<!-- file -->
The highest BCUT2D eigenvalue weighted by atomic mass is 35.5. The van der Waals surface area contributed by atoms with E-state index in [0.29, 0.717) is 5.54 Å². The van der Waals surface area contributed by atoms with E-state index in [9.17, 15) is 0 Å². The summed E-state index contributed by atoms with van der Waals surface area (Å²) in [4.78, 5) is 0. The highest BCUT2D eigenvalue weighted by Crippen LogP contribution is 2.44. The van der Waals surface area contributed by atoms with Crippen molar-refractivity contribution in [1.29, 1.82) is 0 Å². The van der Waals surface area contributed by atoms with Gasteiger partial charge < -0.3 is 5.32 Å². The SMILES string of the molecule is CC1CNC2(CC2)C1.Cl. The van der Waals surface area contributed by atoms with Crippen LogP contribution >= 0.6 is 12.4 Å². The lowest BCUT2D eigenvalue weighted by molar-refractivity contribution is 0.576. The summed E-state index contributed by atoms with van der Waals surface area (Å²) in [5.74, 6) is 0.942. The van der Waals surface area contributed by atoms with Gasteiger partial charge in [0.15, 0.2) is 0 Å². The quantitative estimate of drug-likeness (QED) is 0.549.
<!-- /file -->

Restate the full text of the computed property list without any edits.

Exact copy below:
The highest BCUT2D eigenvalue weighted by atomic mass is 35.5. The van der Waals surface area contributed by atoms with E-state index in [0.29, 0.717) is 5.54 Å². The van der Waals surface area contributed by atoms with E-state index in [9.17, 15) is 0 Å². The summed E-state index contributed by atoms with van der Waals surface area (Å²) in [4.78, 5) is 0. The highest BCUT2D eigenvalue weighted by Crippen LogP contribution is 2.44. The van der Waals surface area contributed by atoms with Crippen molar-refractivity contribution in [1.29, 1.82) is 0 Å². The van der Waals surface area contributed by atoms with Gasteiger partial charge < -0.3 is 5.32 Å². The SMILES string of the molecule is CC1CNC2(CC2)C1.Cl. The van der Waals surface area contributed by atoms with Crippen LogP contribution >= 0.6 is 12.4 Å². The lowest BCUT2D eigenvalue weighted by molar-refractivity contribution is 0.576. The summed E-state index contributed by atoms with van der Waals surface area (Å²) in [5.74, 6) is 0.942. The van der Waals surface area contributed by atoms with Gasteiger partial charge in [0.15, 0.2) is 0 Å². The quantitative estimate of drug-likeness (QED) is 0.549.